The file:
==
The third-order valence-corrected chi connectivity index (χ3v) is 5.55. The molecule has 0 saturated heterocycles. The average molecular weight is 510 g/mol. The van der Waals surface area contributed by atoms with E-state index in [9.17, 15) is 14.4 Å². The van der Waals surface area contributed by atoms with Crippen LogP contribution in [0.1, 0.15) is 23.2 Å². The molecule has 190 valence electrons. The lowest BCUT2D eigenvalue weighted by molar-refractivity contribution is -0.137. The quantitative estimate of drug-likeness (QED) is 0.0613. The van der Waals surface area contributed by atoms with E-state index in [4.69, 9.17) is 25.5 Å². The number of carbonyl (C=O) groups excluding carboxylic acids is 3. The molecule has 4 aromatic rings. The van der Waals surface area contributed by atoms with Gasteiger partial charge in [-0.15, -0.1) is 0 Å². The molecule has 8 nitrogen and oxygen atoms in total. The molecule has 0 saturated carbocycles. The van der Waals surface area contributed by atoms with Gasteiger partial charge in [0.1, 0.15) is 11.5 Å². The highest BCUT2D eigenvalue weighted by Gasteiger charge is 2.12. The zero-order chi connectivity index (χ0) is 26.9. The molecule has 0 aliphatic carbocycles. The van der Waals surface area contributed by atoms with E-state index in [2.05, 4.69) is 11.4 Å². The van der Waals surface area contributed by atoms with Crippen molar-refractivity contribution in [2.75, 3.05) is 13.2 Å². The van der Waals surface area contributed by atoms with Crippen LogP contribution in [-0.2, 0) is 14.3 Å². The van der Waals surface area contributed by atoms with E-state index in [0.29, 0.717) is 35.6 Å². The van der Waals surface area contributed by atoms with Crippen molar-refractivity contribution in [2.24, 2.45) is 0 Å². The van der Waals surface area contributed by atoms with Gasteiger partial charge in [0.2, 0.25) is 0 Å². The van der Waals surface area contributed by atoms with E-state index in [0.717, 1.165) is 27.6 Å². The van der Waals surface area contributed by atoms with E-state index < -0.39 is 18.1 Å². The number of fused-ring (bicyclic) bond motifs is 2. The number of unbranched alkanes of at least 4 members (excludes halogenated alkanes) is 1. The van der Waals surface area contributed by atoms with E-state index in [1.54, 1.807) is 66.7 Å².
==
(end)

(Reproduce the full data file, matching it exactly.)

The third-order valence-corrected chi connectivity index (χ3v) is 5.55. The molecule has 0 saturated heterocycles. The average molecular weight is 510 g/mol. The van der Waals surface area contributed by atoms with E-state index in [9.17, 15) is 14.4 Å². The van der Waals surface area contributed by atoms with Crippen LogP contribution in [0.1, 0.15) is 23.2 Å². The molecule has 190 valence electrons. The lowest BCUT2D eigenvalue weighted by molar-refractivity contribution is -0.137. The quantitative estimate of drug-likeness (QED) is 0.0613. The van der Waals surface area contributed by atoms with E-state index in [4.69, 9.17) is 25.5 Å². The number of carbonyl (C=O) groups excluding carboxylic acids is 3. The molecule has 4 aromatic rings. The van der Waals surface area contributed by atoms with Gasteiger partial charge in [-0.15, -0.1) is 0 Å². The molecule has 8 nitrogen and oxygen atoms in total. The molecule has 0 saturated carbocycles. The van der Waals surface area contributed by atoms with Gasteiger partial charge in [0.1, 0.15) is 11.5 Å². The highest BCUT2D eigenvalue weighted by Gasteiger charge is 2.12. The zero-order chi connectivity index (χ0) is 26.9. The molecule has 0 aliphatic carbocycles. The van der Waals surface area contributed by atoms with E-state index in [2.05, 4.69) is 11.4 Å². The van der Waals surface area contributed by atoms with Crippen molar-refractivity contribution in [2.75, 3.05) is 13.2 Å². The van der Waals surface area contributed by atoms with Crippen LogP contribution in [-0.2, 0) is 14.3 Å². The van der Waals surface area contributed by atoms with E-state index in [0.29, 0.717) is 35.6 Å². The van der Waals surface area contributed by atoms with Crippen molar-refractivity contribution in [2.24, 2.45) is 0 Å². The van der Waals surface area contributed by atoms with Gasteiger partial charge in [0.2, 0.25) is 0 Å². The van der Waals surface area contributed by atoms with E-state index in [0.717, 1.165) is 27.6 Å². The van der Waals surface area contributed by atoms with E-state index < -0.39 is 18.1 Å². The number of fused-ring (bicyclic) bond motifs is 2. The number of unbranched alkanes of at least 4 members (excludes halogenated alkanes) is 1. The van der Waals surface area contributed by atoms with E-state index in [1.54, 1.807) is 66.7 Å².